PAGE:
He got his karma, he ended up with a woman who was even more of a narcissist than him (I knew this from knowing her, not one of his stories) I know that even though we have such a laugh together, can read each others minds and still find each other mind blowingly attractive, I had learned by reading back that the stupidest thing I ever did in my life was to stay with him after the first “other girlfriend” three months into our relationship. In fact we were better as mates, we also played in a band together. Friends, parents (both my parents were marriage guidance consellors) all told me GET RID OF HIM! I was a teenager, I wasn’t going to listen to them was I; how was I to know that I would sink low enough to comfort the endless supply of naive broken hearted and sometimes pregnant teenage girls he left in his wake and drive for several hours through the night to his house from uni whenever he clicked his fingers, sometimes to find him in bed with someone else when I got there…I even forgave him when he gave me venereal disease. so many other stories I could tell that many of you would recognise. So…what I’m saying is that hold they have over you can last for decades and huge distances. Beware, like giving up smoking, “just one” kiss can start it all up again. I am having to keep reminding myself that the pain I feel now is mourning the lost years he took from me with cruelty and bullying and not actually missing the love of my life. I’m now in my 50s and not a naive kid but the fact he is back in control now by for the first time ever not replying to texts and emails, hurts as much now as it did then, long long before either were invented and we sent hand written letters!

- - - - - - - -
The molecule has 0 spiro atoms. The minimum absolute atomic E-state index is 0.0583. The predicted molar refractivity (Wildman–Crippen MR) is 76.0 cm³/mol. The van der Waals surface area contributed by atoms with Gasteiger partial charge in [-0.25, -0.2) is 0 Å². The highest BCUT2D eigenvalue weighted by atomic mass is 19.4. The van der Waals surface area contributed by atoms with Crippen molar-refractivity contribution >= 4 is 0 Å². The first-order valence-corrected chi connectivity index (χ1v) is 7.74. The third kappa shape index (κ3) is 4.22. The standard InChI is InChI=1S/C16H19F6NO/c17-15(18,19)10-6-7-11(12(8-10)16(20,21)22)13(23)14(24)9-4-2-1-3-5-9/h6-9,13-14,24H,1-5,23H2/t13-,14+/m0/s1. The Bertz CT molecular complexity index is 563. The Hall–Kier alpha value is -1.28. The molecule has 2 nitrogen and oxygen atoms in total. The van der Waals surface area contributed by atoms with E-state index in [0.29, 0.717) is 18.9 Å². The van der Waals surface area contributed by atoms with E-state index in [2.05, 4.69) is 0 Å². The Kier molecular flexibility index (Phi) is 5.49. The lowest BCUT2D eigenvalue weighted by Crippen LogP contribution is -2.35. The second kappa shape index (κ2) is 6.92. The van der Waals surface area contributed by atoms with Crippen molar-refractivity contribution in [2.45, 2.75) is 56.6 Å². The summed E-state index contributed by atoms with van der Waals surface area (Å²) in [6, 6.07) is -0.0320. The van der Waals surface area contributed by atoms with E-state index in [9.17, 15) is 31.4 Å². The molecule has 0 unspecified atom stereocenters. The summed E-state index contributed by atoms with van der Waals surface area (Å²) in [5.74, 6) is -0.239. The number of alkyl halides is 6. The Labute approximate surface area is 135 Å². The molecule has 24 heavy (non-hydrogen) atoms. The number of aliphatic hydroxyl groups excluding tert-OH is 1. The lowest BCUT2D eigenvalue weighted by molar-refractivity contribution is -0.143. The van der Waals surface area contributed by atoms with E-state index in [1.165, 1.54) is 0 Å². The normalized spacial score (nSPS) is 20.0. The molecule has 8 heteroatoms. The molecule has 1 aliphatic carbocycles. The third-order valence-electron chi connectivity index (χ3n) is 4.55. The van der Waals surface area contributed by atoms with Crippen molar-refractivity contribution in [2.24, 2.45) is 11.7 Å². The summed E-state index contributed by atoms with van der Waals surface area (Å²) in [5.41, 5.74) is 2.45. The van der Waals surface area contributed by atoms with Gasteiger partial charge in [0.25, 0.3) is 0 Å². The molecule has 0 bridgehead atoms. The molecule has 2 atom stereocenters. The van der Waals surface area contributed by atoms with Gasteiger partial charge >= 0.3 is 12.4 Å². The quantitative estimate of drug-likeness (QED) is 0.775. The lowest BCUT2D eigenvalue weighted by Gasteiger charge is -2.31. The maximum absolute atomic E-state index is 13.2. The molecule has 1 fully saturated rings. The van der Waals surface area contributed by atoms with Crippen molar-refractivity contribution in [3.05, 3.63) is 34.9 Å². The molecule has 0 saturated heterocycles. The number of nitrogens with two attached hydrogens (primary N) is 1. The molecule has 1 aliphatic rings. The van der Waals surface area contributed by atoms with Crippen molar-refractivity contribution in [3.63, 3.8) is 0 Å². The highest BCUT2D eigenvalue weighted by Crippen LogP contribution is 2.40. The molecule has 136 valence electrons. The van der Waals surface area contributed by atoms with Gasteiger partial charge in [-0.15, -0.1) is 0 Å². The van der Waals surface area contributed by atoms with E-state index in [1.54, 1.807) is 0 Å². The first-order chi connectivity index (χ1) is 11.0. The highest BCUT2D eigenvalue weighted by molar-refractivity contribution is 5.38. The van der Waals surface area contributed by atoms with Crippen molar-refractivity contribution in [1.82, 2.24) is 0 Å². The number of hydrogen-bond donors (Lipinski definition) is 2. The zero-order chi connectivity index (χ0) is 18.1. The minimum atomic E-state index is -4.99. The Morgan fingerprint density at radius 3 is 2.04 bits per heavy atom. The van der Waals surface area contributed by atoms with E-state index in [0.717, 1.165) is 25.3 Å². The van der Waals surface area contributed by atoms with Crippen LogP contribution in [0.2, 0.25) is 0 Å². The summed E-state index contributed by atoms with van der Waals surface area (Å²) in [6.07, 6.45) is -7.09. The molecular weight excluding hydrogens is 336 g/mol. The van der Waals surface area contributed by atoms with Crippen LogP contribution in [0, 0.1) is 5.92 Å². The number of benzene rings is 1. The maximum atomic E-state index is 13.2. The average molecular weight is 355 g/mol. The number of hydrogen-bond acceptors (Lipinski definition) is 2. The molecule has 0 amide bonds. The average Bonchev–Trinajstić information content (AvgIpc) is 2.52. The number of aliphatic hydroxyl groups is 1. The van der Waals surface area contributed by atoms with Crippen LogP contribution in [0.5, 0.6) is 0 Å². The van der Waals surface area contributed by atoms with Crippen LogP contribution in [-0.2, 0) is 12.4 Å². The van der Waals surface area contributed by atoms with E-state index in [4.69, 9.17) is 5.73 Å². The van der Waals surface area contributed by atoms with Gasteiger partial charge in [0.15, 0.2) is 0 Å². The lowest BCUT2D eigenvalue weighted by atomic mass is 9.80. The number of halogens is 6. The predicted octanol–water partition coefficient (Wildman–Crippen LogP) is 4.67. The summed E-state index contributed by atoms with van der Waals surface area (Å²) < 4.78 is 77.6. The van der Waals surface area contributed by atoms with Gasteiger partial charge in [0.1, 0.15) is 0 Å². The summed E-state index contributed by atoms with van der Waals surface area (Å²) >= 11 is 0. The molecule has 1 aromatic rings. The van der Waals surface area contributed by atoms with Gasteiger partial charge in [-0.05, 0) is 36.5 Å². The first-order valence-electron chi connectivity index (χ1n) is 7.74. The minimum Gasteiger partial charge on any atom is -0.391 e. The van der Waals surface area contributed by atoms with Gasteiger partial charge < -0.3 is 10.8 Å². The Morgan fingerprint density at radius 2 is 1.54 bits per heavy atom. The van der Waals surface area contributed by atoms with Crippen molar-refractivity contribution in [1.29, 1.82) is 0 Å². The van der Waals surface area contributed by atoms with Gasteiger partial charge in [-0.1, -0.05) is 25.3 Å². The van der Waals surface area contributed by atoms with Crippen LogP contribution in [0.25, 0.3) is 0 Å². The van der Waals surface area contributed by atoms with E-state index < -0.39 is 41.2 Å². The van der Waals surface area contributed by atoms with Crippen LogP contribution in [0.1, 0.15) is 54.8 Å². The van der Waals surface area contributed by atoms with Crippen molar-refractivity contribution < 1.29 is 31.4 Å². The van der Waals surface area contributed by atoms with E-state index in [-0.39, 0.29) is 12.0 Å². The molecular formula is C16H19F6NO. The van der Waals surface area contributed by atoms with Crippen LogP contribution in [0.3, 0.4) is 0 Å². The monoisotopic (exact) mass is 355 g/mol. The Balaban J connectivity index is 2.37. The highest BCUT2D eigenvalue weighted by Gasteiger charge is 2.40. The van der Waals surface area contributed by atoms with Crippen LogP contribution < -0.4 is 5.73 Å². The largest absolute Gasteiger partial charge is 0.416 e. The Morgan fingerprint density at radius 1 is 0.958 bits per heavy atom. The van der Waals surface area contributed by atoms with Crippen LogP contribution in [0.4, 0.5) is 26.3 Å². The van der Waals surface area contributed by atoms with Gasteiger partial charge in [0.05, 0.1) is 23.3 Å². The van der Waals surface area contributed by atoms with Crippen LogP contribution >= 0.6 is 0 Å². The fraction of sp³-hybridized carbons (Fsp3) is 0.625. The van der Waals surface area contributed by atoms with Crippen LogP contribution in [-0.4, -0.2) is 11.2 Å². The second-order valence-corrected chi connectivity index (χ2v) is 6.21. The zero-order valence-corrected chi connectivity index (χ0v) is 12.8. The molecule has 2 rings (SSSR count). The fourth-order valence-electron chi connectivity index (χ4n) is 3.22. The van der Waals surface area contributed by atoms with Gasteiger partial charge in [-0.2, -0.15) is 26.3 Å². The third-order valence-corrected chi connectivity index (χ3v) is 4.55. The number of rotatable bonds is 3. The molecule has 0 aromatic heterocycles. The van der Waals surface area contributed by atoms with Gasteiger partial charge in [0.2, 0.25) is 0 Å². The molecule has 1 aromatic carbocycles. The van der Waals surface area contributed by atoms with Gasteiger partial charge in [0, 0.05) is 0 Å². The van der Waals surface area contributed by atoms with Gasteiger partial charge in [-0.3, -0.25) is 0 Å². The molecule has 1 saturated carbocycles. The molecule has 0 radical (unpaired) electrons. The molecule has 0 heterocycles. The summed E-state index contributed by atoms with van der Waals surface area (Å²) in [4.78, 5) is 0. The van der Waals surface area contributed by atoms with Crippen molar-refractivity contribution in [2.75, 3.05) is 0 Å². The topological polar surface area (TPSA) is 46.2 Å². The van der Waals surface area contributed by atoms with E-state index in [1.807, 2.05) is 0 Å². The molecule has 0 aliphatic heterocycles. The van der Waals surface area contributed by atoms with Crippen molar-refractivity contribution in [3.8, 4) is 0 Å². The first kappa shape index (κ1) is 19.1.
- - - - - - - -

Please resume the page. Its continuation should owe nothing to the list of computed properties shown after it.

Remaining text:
Keep away from them for good!!! Never go back ,not even a facebook message.

    • Dear Nemo.
      The psychic entrapment of the narcissist is very enduring. They are always waiting for evidence of omnipotence over their victims (narcissistic supply) forever. They exist to destroy all that is vulnerable and good. It is the only way they feel alive and vindicated. My heart goes out to you. You have the ability to transform your victimization to empowerment more than ever in your 50’s. Don’t let him win. Wishing you much wisdom and self-love.